And pressed against the old man's shoulder, Billy Kinetta ran on only half sane: "He wasn't my friend, I never knew him, I'd never talked to him, but I'd seen him, he was just this guy, and there wasn't any reason to do that, he didn't know whether I was a good guy or a shit or anything, so why did he do that? He didn't need to do that. They wouldn't of seen him. He was dead before I killed them. He was gone already. I never got to say thank you or thank you or . . . anything!
"Now he's in that grave, so I came here to live, so I can go there, but I try and try to say thank you, and he's dead, and he can't hear me, he can't hear anything, he's just down there, down in the ground, and I can't say thank you . . . oh, geezus, geezus, why don't he hear me, I just want to say thanks . . . "
Billy Kinetta wanted to assume the responsibility for saying thanks, but that was possible only on a night that would never come again; and this was the day.
Gaspar took him to the bedroom and put him down to sleep in exactly the same way one would soothe an old, sick dog.
Then he went to his sofa, and because it was the only thing he could imagine saying, he
murmured, "He'll be all right, Minna. Really he will."
When Billy left for the 7-Eleven the next evening, Gaspar was gone. It was an alternate day, and that meant he was out at the cemetery. Billy fretted that he shouldn't be there alone, but the old man had a way of taking care of himself. Billy was not smiling as he thought of his friend, and the word friend echoed as he realized that, yes, this was his friend, truly and really his friend. He wondered how old Gaspar was, and how soon Billy Kinetta would be once again what he had always been: alone.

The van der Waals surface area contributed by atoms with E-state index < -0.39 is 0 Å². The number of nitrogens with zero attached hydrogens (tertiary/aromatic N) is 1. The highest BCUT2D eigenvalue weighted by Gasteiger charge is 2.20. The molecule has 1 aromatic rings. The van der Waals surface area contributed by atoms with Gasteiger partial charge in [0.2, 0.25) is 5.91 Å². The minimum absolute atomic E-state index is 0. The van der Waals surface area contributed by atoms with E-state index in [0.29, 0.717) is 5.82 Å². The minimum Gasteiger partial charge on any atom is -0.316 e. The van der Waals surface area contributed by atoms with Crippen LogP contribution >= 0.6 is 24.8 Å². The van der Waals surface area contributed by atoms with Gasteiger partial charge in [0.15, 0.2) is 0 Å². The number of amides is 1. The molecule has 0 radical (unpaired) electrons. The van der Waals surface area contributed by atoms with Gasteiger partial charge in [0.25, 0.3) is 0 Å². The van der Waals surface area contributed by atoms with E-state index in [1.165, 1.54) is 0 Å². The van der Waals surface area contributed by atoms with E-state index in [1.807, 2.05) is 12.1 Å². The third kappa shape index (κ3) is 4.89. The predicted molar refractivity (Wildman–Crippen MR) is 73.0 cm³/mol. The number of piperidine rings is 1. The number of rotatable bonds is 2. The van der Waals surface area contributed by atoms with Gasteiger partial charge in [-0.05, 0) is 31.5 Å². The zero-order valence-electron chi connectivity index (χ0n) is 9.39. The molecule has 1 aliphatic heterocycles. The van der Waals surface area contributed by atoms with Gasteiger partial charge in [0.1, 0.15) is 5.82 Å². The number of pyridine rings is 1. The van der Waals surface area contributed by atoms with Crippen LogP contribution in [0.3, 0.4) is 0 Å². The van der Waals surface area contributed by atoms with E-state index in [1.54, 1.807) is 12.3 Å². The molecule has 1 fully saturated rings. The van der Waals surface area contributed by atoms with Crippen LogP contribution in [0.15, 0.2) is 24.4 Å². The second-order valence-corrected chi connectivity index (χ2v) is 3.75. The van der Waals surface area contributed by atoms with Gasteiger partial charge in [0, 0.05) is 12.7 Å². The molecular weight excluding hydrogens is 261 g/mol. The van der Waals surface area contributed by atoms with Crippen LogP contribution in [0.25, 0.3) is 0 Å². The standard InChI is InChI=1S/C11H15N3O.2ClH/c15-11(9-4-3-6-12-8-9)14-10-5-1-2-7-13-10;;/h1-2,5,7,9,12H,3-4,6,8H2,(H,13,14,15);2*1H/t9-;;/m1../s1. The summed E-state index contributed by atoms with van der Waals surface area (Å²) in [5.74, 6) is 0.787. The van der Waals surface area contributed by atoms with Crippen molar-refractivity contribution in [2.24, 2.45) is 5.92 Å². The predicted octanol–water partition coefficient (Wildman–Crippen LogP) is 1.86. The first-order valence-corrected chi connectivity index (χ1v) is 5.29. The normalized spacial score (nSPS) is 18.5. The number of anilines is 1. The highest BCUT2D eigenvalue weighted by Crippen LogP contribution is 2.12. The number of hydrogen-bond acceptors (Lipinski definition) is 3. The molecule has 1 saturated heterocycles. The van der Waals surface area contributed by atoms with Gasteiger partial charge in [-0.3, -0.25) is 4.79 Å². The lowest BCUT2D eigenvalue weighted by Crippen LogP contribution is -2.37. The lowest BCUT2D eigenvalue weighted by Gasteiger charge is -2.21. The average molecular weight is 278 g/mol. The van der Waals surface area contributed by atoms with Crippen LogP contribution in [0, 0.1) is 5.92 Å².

When he returned to the apartment at two-thirty, Gaspar was asleep, cocooned in his blanket on the sofa. Billy went in and tried to sleep, but hours later, when sleep would not come, when thoughts of murky water and calcium night light on dark foliage kept him staring at the bedroom ceiling, he came out of the room for a drink of water. He wandered around the living room, not wanting to be by himself even if the only companionship in this sleepless night was breathing heavily, himself in sleep.
He stared out the window. Clouds lay in chiffon strips across the sky. The squealing of tires from the street.
Sighing, idle in his movement around the room, he saw the old man's pocket watch lying on the coffee table beside the sofa. He walked to the table. If the watch was still stopped at eleven o'clock, perhaps he would borrow it and have it repaired. It would be a nice thing to do for Gaspar. He loved that beautiful timepiece.
Billy bent to pick it up.
The watch, stopped at the V of eleven precisely, levitated at an angle, floating away from him.
Billy Kinetta felt a shiver travel down his back to burrow in at the base of his spine. He reached for the watch hanging in air before him. It floated away just enough that his fingers massaged empty space. He tried to catch it. The watch eluded him, lazily turning away like an opponent who knows he is in no danger of being struck from behind.